Optimize Your Health in 2019 with These Fitness Trends

By Katrina Vinson

Are you sticking to your New Year’s Resolution? Every January 1st, many of us promise ourselves that this is the year we will eat better, sleep more and hit the gym, but statistics show that only around 8-9% of new year’s resolutions stick (1). Wellness fads seem to explode onto the scene at the start of the year. Anything from nutrition shakes to new gym equipment promise to be the secret ingredient that will not only help you keep your resolutions, but will also achieve your goals. Are you struggling to decide between popular trends that produce results and those that are full of fluff? I’m here to help. Here are my top 3 fitness “trends” for 2019 that will truly help you optimize your health and fitness goals.

High-Intensity Interval Training

You’ve probably heard of High-Intensity Interval Training (“HIIT”), as it has graced the list of top fitness trends for the last several years (2). Anyone can easily incorporate high-intensity interval training into their workout routine – and should! By focusing on short bursts of high-intensity exercise followed by a short period of rest, HIIT gets and keeps your heart rate up to burn more calories in less time, while simultaneously building muscle. HIIT routines also require no equipment, so it’s super convenient to do at home as well as at the gym. As is true for any type of physical activity, there is a risk of injury with high-intensity exercise. Be sure to listen to your body and seek the supervision of a fitness professional if you are prone to overuse injury.

Bottom-line: You get the results you want, with fewer minutes spent in the gym.


Due in part to the fact that high-intensity interval training has become so popular, the concept of recovery is becoming an increasingly important trend to talk about. Workouts create micro-tears in your muscles, that your body needs time to repair. Recovery is essential if you want to stay injury-free and see fitness results. In 2019, look out for a whole slew of new ways to help your body heal and strengthen while you rest. Salons and fitness clubs are offering more treatments aimed at recovery such as compression massage and hydrotherapy. Recovery-specific boutiques are also popping up, like ReCOVER in NYC. Don’t worry though, you don’t have to drop big bucks to recover properly. A great recovery routine should include hydration, sleep, stretching, and self-myofascial release. If self-myofascial release is not already a part of your routine, be sure to add it in. All you need is a foam roller and a tennis ball or two. Not only will your muscles and joints thank you, but you’ll see a decrease in overall aches and pains; and, you can roll on the foam roller or tennis ball on the living room floor while catching up on your favorite TV show! Remember that recovery is not a break from your fitness regime, it is an essential part of it.

Bottom-line: No recovery, no results.

Functional Fitness Training

Unlike high-intensity interval training, you may or may not have heard of functional fitness training. This highly underrated trend will be getting the recognition it deserves in 2019, according to surveys conducted by the American College of Sports Medicine’s Health and Fitness Journal (4). Functional fitness training focuses on exercises that replicate physical activities a person might perform in their daily routine in order to improve activities of daily living like balance, coordination, strength, and endurance. Since daily activities require multiple muscle groups to work together, functional fitness training focuses on the overall movements we do rather than isolating a single muscle group. Although functional fitness training is beneficial for everyone, this form of exercise is especially beneficial for older individuals since decreases in muscle size (and therefore, strength) are typically observed as we age. By maintaining strength in the muscles we utilize for daily activities, we are preparing our bodies for the many years ahead.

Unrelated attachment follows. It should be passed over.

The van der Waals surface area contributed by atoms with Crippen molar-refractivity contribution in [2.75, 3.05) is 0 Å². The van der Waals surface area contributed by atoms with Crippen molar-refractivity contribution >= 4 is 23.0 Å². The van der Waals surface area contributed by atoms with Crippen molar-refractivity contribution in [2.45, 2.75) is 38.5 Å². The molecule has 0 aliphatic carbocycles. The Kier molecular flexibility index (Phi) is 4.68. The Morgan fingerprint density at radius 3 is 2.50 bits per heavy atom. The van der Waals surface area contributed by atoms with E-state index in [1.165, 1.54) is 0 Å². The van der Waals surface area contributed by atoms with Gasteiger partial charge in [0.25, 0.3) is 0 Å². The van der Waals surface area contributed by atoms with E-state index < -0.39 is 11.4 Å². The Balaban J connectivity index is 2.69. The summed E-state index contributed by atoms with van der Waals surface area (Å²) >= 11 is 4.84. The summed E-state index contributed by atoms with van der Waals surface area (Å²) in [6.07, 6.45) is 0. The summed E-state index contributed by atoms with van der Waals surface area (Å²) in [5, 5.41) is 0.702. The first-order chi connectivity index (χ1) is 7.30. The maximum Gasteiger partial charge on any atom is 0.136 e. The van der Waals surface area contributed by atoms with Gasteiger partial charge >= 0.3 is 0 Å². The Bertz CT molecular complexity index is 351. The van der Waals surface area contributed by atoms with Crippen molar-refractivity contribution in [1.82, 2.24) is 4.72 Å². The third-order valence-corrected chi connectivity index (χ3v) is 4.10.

Bottom-line: Functional fitness training allows us to keep doing the things we need and love to do as we get older.

By understanding why trends exist, you can make smart decisions about which ones are right for you.


  1. Diamond, D. (2013, January). Just 8% of People Achieve Their New Year’s Resolutions. Here’s How They Do It. Forbes. Retrieved from https://www.forbes.com/sites/dandiamond/2013/01/01/just-8-of-people-achieve-their-new-years-resolutions-heres-how-they-did-it/#29116cda596b
  2. Thompson, W.R. (2018, November/December). Worldwide Survey of Fitness Trends for 2019. ACSM’s Health & Fitness Journal, 22(6), p10-17. Retrieved from https://journals.lww.com/acsm-healthfitness/Fulltext/2018/11000/WORLDWIDE_SURVEY_OF_FITNESS_TRENDS_FOR_2019.6.aspx
  3. Mateo, A. (2018, May). Recovery is the Latest Workout Trend. The Cut. Retrieved from https://www.thecut.com/2018/05/recovery-is-the-latest-workout-trend.html
  4. Thompson, W.R. (2018, November/December). Worldwide Survey of Fitness Trends for 2019. ACSM’s Health & Fitness Journal, 22(6), p10-17. Retrieved from https://journals.lww.com/acsm-healthfitness/Fulltext/2018/11000/WORLDWIDE_SURVEY_OF_FITNESS_TRENDS_FOR_2019.6.aspx

About the author:

Katrina received her Bachelor of Science degree in Kinesiology and is a Certified Personal Trainer (CPT) through the American College of Sports Medicine. Katrina worked as a personal trainer for several years while putting herself through college. In addition to her 16 years experience in the health club and fitness industry, Katrina has competed in several sports including basketball, track & field, softball, and soccer at the collegiate level.

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